Businesses that refuse to accept non-cash payments may be missing out on a significant number of sales every month. The costs of upgrading to accepting credit cards and mobile payments may seem daunting, but the long term benefits should most definitely be examined before a final decision is made.
A Reason To Stay "Cash Only"?
Why hasn't your business made the switch to accepting credit cards? There may not be a clear answer as it’s not uncommon for small businesses not to accept credit cards simply because the need to do so has never seemed to arise.
However, you may think you have a good reason for avoiding payments other than cash up until now. Accepting credit cards isn’t free. A recent article in Business News Daily details the various fees that a businesses are charged to accept credit cards, from per transaction percentages to flat fees. Of course, there’s the cost of the equipment as well.
And, businesses that accept credit cards also have the additional responsibility of protecting the data, keeping their customers’ personal information private - and secure.
Upgrading To Accepting Credit Cards
While the above information may offer businesses a compelling reason to stick with cash, there's another side to the story. The benefits of accepting other forms of payment tend to significantly outweigh any disadvantages.
Consider Entrepreneur's stance on the issue. The number of people who carry cash when they're shopping has reduced significantly in recent years. Huffington Post reports that a whopping 66 percent of all sales that are made in person are paid for with a credit card. Most people rely on their credit cards, and even people who carry cash on a regular basis would have the opportunity to make a larger purchase when a business accepts credit card payments.
Businesses need to realize that a large percentage of potential customers will be alienated if they choose not to accept payments other than cash. Volume sales often offer more opportunity than any other method of turning a profit, and two-thirds of shoppers are paying with credit cards.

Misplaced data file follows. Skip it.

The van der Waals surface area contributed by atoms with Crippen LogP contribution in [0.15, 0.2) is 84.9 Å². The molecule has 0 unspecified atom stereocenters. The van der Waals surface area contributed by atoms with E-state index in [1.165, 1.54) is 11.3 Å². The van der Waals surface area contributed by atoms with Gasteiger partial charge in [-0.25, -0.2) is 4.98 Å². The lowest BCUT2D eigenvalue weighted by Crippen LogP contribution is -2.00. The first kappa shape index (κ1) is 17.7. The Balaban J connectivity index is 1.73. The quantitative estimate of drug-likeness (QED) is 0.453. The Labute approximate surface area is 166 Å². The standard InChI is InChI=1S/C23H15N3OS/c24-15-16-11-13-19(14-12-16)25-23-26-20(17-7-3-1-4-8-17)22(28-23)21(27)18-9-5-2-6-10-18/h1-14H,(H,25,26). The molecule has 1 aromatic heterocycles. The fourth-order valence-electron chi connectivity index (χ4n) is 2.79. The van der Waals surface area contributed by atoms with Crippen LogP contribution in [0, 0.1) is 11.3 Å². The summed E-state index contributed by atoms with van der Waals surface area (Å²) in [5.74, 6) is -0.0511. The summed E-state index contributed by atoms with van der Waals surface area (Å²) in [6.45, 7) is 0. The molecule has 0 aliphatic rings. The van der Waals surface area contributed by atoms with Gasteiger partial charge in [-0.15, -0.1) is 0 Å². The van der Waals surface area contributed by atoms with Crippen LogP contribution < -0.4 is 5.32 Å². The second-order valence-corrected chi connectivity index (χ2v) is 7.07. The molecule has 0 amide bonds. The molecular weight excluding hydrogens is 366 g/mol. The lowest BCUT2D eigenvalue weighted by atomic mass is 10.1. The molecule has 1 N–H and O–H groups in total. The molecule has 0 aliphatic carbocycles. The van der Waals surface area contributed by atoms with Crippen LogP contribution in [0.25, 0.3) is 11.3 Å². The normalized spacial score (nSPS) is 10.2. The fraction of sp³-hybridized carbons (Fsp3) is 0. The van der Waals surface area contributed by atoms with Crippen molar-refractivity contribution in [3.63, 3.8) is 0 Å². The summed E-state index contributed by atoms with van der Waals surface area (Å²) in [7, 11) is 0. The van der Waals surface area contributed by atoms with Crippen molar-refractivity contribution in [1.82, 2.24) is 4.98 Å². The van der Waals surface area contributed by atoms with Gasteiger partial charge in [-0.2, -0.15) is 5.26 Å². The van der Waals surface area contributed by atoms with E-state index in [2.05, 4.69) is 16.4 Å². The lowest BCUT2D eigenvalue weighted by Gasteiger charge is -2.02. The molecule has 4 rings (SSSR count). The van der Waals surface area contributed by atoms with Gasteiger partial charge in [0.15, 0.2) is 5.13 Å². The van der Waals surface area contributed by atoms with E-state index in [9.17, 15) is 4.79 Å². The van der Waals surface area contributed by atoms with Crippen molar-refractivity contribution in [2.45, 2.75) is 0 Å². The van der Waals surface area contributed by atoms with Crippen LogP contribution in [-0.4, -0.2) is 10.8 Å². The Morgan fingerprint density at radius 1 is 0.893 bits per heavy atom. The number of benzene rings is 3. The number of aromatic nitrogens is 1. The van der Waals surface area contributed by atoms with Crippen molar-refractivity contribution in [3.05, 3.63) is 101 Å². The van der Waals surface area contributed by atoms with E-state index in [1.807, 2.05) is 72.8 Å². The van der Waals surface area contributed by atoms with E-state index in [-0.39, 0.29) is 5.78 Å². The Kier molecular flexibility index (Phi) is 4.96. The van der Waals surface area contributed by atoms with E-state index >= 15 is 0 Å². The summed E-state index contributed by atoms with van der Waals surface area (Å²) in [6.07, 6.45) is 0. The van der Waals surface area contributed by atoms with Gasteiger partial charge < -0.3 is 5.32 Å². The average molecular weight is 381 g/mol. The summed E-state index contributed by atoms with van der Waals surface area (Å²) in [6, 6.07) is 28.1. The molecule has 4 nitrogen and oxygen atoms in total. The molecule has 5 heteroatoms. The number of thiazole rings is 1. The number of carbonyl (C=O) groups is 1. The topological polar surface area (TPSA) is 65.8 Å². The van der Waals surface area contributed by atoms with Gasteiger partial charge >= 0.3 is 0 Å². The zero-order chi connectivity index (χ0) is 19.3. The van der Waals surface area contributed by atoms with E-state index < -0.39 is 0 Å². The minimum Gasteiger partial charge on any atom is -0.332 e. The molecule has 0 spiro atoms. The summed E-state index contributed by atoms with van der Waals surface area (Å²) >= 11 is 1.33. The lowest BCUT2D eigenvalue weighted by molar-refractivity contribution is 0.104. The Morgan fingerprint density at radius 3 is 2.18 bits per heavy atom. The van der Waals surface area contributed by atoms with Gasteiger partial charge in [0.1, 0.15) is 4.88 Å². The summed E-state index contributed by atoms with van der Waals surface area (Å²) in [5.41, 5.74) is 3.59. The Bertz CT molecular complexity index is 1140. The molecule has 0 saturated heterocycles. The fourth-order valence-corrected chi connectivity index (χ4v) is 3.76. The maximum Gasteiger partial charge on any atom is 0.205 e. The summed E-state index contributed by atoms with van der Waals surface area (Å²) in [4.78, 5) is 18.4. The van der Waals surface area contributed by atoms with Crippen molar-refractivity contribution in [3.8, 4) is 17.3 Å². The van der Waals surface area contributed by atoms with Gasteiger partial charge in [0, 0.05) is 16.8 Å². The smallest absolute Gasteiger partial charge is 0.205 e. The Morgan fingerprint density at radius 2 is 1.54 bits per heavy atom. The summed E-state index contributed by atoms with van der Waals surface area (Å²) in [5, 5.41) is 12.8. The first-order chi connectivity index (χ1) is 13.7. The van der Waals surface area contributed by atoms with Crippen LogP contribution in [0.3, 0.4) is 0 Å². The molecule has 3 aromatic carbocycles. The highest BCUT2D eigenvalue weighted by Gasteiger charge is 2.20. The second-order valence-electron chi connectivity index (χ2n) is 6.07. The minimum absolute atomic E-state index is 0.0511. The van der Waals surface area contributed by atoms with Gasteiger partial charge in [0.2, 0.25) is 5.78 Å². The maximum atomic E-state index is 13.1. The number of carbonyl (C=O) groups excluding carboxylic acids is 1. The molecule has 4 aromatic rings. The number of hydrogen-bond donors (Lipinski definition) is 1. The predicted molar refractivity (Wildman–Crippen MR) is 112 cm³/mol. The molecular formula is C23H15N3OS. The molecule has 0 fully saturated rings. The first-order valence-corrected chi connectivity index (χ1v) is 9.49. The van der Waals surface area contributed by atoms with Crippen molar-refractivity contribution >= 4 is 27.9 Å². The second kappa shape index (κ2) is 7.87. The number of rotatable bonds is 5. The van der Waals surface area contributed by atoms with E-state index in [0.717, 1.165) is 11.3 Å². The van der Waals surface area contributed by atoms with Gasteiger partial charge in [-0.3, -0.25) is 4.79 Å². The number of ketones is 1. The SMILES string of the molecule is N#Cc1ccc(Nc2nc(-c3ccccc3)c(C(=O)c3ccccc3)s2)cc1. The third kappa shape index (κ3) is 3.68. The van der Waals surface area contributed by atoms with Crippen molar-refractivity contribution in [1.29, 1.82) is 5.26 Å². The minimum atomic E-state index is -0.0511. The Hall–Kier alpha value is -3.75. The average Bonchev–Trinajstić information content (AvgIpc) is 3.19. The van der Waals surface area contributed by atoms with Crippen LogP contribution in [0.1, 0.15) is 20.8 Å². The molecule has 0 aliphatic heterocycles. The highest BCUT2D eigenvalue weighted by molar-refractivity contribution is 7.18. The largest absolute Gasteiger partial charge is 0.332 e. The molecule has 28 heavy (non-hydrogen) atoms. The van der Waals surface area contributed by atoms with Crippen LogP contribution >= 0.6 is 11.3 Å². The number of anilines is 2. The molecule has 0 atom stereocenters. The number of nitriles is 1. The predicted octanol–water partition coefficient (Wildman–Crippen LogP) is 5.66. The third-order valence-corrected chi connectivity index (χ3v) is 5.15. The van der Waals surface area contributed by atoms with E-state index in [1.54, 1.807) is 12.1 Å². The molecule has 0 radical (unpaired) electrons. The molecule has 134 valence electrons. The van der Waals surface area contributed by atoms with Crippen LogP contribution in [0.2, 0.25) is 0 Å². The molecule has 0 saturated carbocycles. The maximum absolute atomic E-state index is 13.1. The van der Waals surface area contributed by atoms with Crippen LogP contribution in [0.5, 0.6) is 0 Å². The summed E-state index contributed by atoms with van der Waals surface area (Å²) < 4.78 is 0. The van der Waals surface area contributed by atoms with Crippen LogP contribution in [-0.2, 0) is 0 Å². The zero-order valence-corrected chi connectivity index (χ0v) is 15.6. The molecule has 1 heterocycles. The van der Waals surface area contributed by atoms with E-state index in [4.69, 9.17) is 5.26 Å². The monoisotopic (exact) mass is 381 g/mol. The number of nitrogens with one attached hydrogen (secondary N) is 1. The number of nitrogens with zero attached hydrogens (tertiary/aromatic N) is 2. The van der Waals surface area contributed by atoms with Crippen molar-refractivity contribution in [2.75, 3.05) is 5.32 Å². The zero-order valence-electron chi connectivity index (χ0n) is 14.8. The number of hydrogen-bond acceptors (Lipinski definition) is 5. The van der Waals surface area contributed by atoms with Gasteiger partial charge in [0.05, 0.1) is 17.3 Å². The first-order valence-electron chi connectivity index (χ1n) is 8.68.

Another benefit of accepting credit cards is reducing the need to worry about bad checks. The Houston Chronicle details that many merchants who only accept cash will take checks as a substitute for cash, but allowing customers to pay with a check without having any type of equipment to verify the check can be detrimental for a business if the check bounces.
If the costs of accepting payment methods other than cash is a concern for a business, there is a way to ensure that these costs are not prohibitive. Small businesses can set a credit card limit that allows the company to make money on a sale instead of losing out when a small sale turns a profit that is smaller than the transaction fee. The Houston Chronicle warns that the minimum sale amount has to be carefully chosen to avoid turning customers away. For example, companies with small bills could risk losing out on business when they set a $15 minimum when bills tend to be $10 or under.
How Accepting Credit Cards Impacts the Bottom Line
What kind of boost in profits can your business expect to see if you choose to upgrade from "cash only" to accepting credit cards? Businesses who choose to accept credit cards see a boost in revenue of up to 23 percent. Consider what a large difference this would make in your monthly sales revenue. If you currently bring in $5,000 per month, accepting credit cards has the potential to boost your sales to $6,150.
With two-thirds of all in-person sales in the U.S. being paid for with credit cards, even the smallest businesses need to start accepting the form of payment to increase revenue. Initial costs and monthly fees may seem daunting, but an overall increase in business can mean a bigger bottom line despite these expenses.